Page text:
The Washington PostDemocracy Dies in Darkness

Opinion Why Republicans pretend that Google searches are biased against them

Placeholder while article actions load

There are lots of reasons to be concerned about Google these days — competition concerns, privacy concerns, even foreign policy concerns. Just 20 years after its founding, it has become one of the most influential companies in the world, with the potential to affect the lives of everyone on the Internet.

So on Tuesday, Republicans in the House summoned the company’s chief executive, Sundar Pichai, to Washington so he could answer the burning question of whether its search results are biased against conservatives:

In an unusual move, House Majority Leader Kevin McCarthy kicked off the hearing — despite not sitting on the committee — by cautioning the tech mogul against letting political bias color its services. The lawmaker, who’s been a leading voice among the prominent Republicans accusing top tech firms in Silicon Valley of censoring conservative speech, said he hoped Pichai could reassure the committee that “any political bias within Google’s workforce does not creep into its search products.”

Every public congressional hearing is a performance, and McCarthy was signaling something important by coming to this one to make this claim. He was applying an old technique to a new phantom problem, a technique sometimes referred to as “working the refs.” It has worked effectively for conservatives for decades in their confrontations with the news media, so why not try to use it against Internet companies, too?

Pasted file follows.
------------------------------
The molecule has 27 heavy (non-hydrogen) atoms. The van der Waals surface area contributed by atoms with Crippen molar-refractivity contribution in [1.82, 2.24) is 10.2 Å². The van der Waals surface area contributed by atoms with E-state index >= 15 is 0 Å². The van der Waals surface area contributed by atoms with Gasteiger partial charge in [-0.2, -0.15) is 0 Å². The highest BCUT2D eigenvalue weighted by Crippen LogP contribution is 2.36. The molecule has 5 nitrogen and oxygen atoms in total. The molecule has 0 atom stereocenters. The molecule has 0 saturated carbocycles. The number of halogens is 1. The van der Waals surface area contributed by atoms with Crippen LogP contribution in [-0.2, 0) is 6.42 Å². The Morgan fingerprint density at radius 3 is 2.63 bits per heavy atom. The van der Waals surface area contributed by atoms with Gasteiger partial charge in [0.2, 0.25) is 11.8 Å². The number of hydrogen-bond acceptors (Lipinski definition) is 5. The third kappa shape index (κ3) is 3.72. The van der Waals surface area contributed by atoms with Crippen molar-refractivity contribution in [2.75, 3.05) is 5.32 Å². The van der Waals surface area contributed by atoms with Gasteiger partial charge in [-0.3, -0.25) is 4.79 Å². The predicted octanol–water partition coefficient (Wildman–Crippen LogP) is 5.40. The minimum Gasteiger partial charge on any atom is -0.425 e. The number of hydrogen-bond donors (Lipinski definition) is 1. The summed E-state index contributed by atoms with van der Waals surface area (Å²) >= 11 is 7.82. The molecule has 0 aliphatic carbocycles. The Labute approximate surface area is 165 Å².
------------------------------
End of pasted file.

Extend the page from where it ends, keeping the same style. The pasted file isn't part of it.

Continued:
It's pretty simple. Conservatives make unceasing, angry accusations of liberal bias, no matter what the content of news (or Google searches) actually is. Sometimes they might have a legitimate complaint and sometimes they don't, but it doesn't matter, because the accusation never changes.

It serves two functions, which are best understood on the news media side. First, constantly attacking reporters for having liberal bias makes them bend over backward to show that they’re being objective, often by treating Democrats harshly. This works particularly well on reporters who in their personal lives have liberal beliefs, because they’re always worried those beliefs will seep into their reporting. When it works, what you get are things like the decades-long treatment of Hillary Clinton, whose every move was assumed to be manipulative and nefarious, culminating in the atrocious “But Her Emails” coverage of 2016.

The second target of the “liberal bias” attack is conservatives themselves. By convincing them that everything they read in the newspaper or see on the network news is a lie concocted by liberals to distort their view of the world, you not only drive them toward conservative media alternatives but also make them far more susceptible to your own propaganda. So when, say, the New York Times publishes an exhaustively documented investigation showing that Donald Trump and his family committed an absolutely epic degree of tax fraud worth hundreds of millions of dollars, it doesn’t penetrate the conservative bubble. Most rank-and-file conservatives won’t hear about it, and the ones who do will dismiss it out of hand, because it comes from the liberal media and therefore must be bogus.